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Tough conditions for Australian wine exports as key markets fall

The value of Australian wine exports fell by 7% in the last year to $1.90 billion, driven by a 20% year-on-year decline in exports to the UK, according to Wine Australia’s latest Export Report.

Tough conditions for Australian wine exports as key markets fall

Overall wine exports from Australia declined by 7% in value to $1.90 billion, the report said, with volumes falling 1% to 620 million litres (equivalent to 69 million 9-litre case) in the year to 31 March 2023. This marks a drop of 18% below the 10-year average in value terms ($2.30 billion) and 16% below the 10-year average volume of 736 million litres.

Exports to the UK, which is Australia’s top market by volume, representing a third (33%) of its total exports, and second largest market by value at 19%, drove the declines, Wine Australia manager, market insights Peter Bailey said.

“The UK is still experiencing the decline that we’ve previously reported, which is the result of elevated shipments over the past two years due to pre-Brexit demand and COVID-19 induced changes in consumer preferences,” Bailey said.

The total value of UK exports fell by 20% to $359 million, it said, with volumes also down by 16% to 208 million litres.

The picture from the US was different in that there were also declines in value sales, with exports down 8% to $381 million (taking it to a 20% value share of total export value) although volumes rose by 15% to 146 million litres – representing a rise in bulk shipments, “as global shipping conditions continue to improve”.

The volume growth in the US and Canada had helped to offset the large decline to the UK, with the US now representing nearly a quarter (24%) of Australia’s total export volume.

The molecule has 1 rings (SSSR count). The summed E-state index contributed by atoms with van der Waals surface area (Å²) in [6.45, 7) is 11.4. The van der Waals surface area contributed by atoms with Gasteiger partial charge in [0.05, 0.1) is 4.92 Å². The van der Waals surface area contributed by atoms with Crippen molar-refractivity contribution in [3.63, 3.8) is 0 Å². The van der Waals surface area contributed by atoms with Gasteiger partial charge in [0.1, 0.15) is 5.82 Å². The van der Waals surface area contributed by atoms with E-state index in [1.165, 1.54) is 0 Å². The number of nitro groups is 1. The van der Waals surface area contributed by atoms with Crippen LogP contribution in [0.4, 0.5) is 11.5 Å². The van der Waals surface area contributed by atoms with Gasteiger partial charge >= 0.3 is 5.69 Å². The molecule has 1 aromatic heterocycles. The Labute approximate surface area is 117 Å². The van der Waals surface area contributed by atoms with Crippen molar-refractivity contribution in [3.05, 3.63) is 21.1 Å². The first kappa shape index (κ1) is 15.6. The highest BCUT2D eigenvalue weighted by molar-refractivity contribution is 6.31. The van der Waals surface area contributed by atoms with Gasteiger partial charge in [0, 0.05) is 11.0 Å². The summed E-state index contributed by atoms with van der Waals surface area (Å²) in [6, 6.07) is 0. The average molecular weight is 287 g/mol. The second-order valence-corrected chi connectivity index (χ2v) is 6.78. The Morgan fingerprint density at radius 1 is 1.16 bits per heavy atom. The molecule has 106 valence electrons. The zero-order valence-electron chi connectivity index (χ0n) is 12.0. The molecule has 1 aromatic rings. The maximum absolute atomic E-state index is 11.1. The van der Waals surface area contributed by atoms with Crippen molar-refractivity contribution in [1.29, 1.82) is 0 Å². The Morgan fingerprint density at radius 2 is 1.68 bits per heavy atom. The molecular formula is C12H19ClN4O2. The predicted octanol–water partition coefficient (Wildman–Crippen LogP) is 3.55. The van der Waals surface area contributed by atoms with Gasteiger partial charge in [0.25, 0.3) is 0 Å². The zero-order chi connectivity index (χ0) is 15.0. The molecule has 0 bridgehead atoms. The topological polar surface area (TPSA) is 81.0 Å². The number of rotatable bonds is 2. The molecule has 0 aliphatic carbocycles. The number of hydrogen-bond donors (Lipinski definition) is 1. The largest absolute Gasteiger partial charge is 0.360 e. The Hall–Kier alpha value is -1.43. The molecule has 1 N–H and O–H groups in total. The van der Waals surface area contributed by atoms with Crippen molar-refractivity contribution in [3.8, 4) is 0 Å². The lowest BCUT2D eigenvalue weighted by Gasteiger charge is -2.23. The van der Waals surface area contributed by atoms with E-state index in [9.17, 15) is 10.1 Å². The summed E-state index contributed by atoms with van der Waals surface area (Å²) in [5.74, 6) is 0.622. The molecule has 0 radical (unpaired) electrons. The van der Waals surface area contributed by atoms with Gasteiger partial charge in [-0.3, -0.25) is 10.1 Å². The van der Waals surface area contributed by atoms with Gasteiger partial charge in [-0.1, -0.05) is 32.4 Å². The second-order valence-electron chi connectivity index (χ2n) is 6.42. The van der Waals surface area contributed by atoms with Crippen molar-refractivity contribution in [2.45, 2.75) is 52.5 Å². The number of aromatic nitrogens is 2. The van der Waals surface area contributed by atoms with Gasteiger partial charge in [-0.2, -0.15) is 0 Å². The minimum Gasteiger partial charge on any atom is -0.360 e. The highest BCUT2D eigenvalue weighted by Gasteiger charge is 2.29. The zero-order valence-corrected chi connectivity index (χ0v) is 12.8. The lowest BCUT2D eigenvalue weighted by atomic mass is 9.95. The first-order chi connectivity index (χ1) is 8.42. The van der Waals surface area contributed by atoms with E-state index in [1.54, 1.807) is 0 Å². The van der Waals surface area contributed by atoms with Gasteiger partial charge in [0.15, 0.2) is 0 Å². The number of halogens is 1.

Bailey argued that the declining demand in traditional markets was being most keenly felt in lower price segments while premium wine was still finding growth. “Consumers purchase wine less frequently but are choosing to spend more on each wine product they purchase,” Bailey said. However, because Australia traditionally exports more lower priced products to its key traditional markets, such as the UK and US, this consumer trend was “disproportionally” affecting Australia and impacting its export performance.

“It’s a tough export environment for Australian wine,” he said.

However, there were bright spots – total shipment volume was “relatively stable” he said, while the strategy to diversify into emerging markets “was starting to bear fruit”.

Southeast Asia in particular grew strongly at both the commercial and premium ends (up 9% overall to $301 million) with key emerging markets including Thailand, Malaysia, Indonesia, Vietnam and Philippines.

The picture from Northeast Asia was less favourable, with declines of 5% to $318 million. North America also fell 5% to $557 million, and European markets were also down by a whopping 17 % to $568 million, due to “tough operating conditions resulting from economic challenges and conflict in the region”, it said.

The top five export destinations by value were:

  • US (down 8 % to $381 million. 20 % value share of total export value)
  • UK (down 20 % to $359 million. 19 % share of total export value)
  • Hong Kong (down 1 % to $182 million. 10 % share of total export value)
  • Canada (up 2 % to $174 million. 9 % share of total export value), and
  • Singapore (down 20 % to $134 million. 7 % share of total export value).

The top five export destinations by volume were:

  • UK (down 16 % to 208 million litres. 33 % share of total export volume)
  • US (up 15 % to 146 million litres. 24 % share of total export volume)
  • Canada (up 44 % to 73 million litres. 12 % share of total export volume)
  • New Zealand (down 16 % to 28 million litres. 4 % share of total export volume), and
  • Germany (down 17 % to 28 million litres. 4 % share of total export volume).

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